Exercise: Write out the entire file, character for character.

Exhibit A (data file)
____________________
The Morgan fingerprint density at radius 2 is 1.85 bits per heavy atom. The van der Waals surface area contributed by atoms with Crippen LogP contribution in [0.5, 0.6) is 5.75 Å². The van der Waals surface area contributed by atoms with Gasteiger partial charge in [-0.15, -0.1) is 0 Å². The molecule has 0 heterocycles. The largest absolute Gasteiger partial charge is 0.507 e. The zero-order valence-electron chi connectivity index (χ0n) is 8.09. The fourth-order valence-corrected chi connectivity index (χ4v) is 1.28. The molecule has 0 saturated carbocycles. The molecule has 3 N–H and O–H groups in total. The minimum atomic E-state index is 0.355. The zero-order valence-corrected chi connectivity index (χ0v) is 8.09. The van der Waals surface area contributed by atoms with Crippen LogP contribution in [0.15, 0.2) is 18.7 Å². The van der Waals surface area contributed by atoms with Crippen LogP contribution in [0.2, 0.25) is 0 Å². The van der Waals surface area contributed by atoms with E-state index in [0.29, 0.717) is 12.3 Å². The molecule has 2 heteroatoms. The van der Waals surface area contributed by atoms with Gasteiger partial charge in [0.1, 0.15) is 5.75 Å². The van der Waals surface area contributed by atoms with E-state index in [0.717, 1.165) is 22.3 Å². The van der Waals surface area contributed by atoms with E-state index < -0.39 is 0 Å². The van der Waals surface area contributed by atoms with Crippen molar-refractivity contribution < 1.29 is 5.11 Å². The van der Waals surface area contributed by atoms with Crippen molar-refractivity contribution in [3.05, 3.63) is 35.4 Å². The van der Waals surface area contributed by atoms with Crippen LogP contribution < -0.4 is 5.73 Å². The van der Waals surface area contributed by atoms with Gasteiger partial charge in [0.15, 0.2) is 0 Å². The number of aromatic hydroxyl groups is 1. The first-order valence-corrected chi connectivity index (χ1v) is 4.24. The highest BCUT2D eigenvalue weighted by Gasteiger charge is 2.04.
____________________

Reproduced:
The Morgan fingerprint density at radius 2 is 1.85 bits per heavy atom. The van der Waals surface area contributed by atoms with Crippen LogP contribution in [0.5, 0.6) is 5.75 Å². The van der Waals surface area contributed by atoms with Gasteiger partial charge in [-0.15, -0.1) is 0 Å². The molecule has 0 heterocycles. The largest absolute Gasteiger partial charge is 0.507 e. The zero-order valence-electron chi connectivity index (χ0n) is 8.09. The fourth-order valence-corrected chi connectivity index (χ4v) is 1.28. The molecule has 0 saturated carbocycles. The molecule has 3 N–H and O–H groups in total. The minimum atomic E-state index is 0.355. The zero-order valence-corrected chi connectivity index (χ0v) is 8.09. The van der Waals surface area contributed by atoms with Crippen LogP contribution in [0.15, 0.2) is 18.7 Å². The van der Waals surface area contributed by atoms with Crippen LogP contribution in [0.2, 0.25) is 0 Å². The van der Waals surface area contributed by atoms with E-state index in [0.29, 0.717) is 12.3 Å². The molecule has 2 heteroatoms. The van der Waals surface area contributed by atoms with Gasteiger partial charge in [0.1, 0.15) is 5.75 Å². The van der Waals surface area contributed by atoms with E-state index in [0.717, 1.165) is 22.3 Å². The van der Waals surface area contributed by atoms with E-state index < -0.39 is 0 Å². The van der Waals surface area contributed by atoms with Crippen molar-refractivity contribution < 1.29 is 5.11 Å². The van der Waals surface area contributed by atoms with Crippen molar-refractivity contribution in [3.05, 3.63) is 35.4 Å². The van der Waals surface area contributed by atoms with Crippen LogP contribution < -0.4 is 5.73 Å². The van der Waals surface area contributed by atoms with Gasteiger partial charge in [0.15, 0.2) is 0 Å². The number of aromatic hydroxyl groups is 1. The first-order valence-corrected chi connectivity index (χ1v) is 4.24. The highest BCUT2D eigenvalue weighted by Gasteiger charge is 2.04.